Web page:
MANATEE — No insurance. No transportation. Little or no income.
Those are some of the factors that often lead to increased health risks for America’s Latino population, according to health professionals at a local event Saturday to encourage wellness and create awareness in low-income areas.
A wide range of services were offered: HIV and sexually transmitted disease testing, flu shots, immunizations, blood pressure checks and screening for diabetes.
“We consider them an at-risk population. They don’t have access to services — especially the farm workers. ... They are usually deprived of services. There’s a lack of transportation, a lack of insurance and a language barrier. Events like this give them an opportunity,” said Luz Corcuera, program director for Healthy Start Coalition of Manatee County.
This is the second year for the health fair sponsored by Healthy Start and Manatee County Health Department and funded by private donations.
Salome Lopez, of Bradenton, stood with a stroller near her two children at Pride Park Recreational Facility, 815 63rd Ave. E.
Through an interpreter, she said events like this make it possible for her to receive some form of preventive health care for her family.
Both Lopez and her husband are currently unemployed. She said they can’t afford annual exams. She was tested for HIV and had a blood pressure screening.
The health fair is sometimes the only health care some families receive each year, Corcuera said.
Manatee’s population is made up of about 14 percent Latinos, she said, adding that many of those people are at-risk.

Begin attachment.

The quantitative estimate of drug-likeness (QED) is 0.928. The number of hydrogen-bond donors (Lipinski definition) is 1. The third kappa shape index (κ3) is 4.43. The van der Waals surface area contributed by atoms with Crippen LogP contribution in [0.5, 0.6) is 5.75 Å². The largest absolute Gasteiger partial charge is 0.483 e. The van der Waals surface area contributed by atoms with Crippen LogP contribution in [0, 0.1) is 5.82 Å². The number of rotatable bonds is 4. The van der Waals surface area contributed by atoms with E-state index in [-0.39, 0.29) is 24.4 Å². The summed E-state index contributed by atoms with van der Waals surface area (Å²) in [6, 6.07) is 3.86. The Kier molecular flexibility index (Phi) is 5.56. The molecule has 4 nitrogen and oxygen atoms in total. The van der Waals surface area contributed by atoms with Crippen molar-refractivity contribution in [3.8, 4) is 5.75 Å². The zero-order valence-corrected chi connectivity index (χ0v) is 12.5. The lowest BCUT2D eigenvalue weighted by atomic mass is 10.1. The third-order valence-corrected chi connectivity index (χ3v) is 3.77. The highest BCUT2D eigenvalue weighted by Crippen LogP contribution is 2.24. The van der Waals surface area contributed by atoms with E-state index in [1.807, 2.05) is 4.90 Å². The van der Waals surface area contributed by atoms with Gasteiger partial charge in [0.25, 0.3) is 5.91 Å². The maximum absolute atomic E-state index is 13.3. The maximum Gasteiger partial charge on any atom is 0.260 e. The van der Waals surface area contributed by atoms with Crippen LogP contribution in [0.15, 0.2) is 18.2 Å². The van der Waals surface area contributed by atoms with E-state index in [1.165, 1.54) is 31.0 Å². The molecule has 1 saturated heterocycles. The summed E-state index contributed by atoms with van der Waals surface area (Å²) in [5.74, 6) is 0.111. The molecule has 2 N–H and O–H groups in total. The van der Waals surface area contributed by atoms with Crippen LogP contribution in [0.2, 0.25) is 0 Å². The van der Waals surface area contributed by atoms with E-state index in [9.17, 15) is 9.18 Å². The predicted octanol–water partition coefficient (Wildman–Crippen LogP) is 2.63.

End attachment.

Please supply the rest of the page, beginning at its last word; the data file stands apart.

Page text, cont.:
In 2002, the gap for flu vaccinations for adults 65 years old or older was 70.3 percent for whites and 46.7 percent for Latinos, according to the Center for Disease Control. At the fair, nurses ran out of flu shots.
Latinos are also considered to be at higher risk for contracting HIV/AIDS, diabetes and asthma, according to the CDC. This group comprised 17 percent of all new HIV infections in the United States in 2006.
On Saturday, about 30 people kept chairs filled outside a Manatee County Health Department mobile unit waiting to get tested.
Carmen Rojas, a records technician for vital statistics, worked as an interpreter Saturday.
“Many can’t afford to go to the doctor. Most of these people come from another country and many don’t know what services exist,” she said.
The fair also had information for new mothers to encourage breastfeeding and information on WIC, a special supplemental nutrition program for women, infants and children that provides federal grants to states.
The program recently introduced vouchers to include fruits and vegetables this month.
Better eating habits can curtail health issues later on in life, according to health professionals. But for many Latinos on low incomes, the money sometimes isn’t there to eat healthy.
“You can get a hamburger for 49 cents versus fresh fruit and vegetables that cost a couple of dollars,” said Elvira Saez, who also worked as an interpreter Saturday.
“A lot of them lack fresh vegetables in their diet and when you ask, ‘Why?’ They say they can’t afford it.”